As the New South Wales (NSW) fire rages on, the Australian military on Saturday said it would investigate whether an explosive training on its land in Lithgow started the State Mine fire there. This comes after the NSW Rural Fire Service said the fire started on defence land. Meanwhile, reports say, the blaze has severely damaged the Lithgow's iconic Zig Zag Railway which was expected to restart operations soon.
In a statement to the press, the Australian Defence Force said it would investigate the circumstances of the fire near Lithgow, which began on its land.
"The fire started on 16 October, the same day that Defence personnel were conducting an explosive ordnance training activity," according to the statement.
"Defence is investigating if the two events are linked.
"The primary concern at this stage is for the safety of the communities in the vicinity of the fire, then the ongoing investigation which will review both the incident and Defence procedures.
"Our thoughts are with those who have lost property or whose property is threatened by these devastating fires," the statement added.
"Defence will work with the NSW Rural Fire Service to investigate the incident and Defence procedures, once the fire has been extinguished," the statement said.
On the other hand, NSW Premier Barry O'Farrell refused to speculate on the cause of the State Mine fire near Lithgow.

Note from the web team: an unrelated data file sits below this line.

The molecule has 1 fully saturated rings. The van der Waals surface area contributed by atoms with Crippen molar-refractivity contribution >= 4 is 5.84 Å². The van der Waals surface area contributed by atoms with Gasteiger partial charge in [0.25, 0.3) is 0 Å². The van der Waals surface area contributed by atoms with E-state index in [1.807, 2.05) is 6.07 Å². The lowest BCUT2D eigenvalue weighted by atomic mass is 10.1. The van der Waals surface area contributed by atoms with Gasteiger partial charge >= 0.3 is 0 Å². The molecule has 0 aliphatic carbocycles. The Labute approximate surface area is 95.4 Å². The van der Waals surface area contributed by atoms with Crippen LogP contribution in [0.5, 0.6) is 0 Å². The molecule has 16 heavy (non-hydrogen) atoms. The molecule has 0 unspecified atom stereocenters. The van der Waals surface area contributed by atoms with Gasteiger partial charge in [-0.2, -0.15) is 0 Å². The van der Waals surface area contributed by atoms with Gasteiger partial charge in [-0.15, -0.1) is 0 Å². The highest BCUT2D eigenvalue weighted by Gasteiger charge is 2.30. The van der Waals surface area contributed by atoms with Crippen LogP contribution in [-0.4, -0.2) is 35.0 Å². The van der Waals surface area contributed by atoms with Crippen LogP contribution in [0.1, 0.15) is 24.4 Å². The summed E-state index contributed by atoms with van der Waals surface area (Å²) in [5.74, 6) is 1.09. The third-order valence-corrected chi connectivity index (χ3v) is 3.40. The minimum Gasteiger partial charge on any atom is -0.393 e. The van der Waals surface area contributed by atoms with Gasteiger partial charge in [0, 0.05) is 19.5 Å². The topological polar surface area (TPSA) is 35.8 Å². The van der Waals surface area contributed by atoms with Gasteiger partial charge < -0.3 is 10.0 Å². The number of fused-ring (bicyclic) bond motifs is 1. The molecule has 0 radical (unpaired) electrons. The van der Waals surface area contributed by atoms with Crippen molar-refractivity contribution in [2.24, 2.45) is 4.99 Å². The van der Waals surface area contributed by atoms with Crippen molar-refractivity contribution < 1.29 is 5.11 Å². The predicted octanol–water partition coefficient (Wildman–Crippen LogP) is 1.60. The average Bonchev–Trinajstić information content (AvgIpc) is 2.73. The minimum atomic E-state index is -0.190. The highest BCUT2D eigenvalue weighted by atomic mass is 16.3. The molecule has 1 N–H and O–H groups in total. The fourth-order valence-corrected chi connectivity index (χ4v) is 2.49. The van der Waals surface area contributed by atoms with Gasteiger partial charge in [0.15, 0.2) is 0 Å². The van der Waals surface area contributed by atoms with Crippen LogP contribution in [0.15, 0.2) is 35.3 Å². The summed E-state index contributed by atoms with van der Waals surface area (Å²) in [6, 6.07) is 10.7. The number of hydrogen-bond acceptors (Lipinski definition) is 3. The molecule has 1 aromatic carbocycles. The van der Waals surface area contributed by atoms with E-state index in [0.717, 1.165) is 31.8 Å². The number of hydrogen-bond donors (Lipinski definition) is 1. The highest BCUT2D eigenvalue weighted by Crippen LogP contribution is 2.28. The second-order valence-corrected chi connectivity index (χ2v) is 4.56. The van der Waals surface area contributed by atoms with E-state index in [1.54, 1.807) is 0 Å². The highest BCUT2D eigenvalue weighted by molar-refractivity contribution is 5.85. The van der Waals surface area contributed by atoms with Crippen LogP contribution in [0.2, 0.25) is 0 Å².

Addressing the media shortly after the military issued its statement, Mr O'Farrell said he was aware of the information, but would await the facts in the matter.
"Let's get the facts. I deal in facts," Mr O'Farrell remarked.
This comes as firefighters battled bushfires across New South Wales, which could take weeks to fully overcome, according to reports.
ABC News reports that the blaze has severely damaged Lithgow's iconic Zig Zag Railway. The damage bill could be as high as $4 million.
Zig Zag Railway is an Australian heritage railway was expected to restart operations this month, after being closed in June 2012 for an indefinite period following accreditation issues with the New South Wales Government.
It is what CEO Michael Forbes described as a feeling of being "bloody gobsmacked" after he toured the burnt facility on Saturday, reports Sydney Morning Herald.
Volunteers were devastated but were holding together as well as they can, he said.
It would take more than a year for the railway to recover, the report says.
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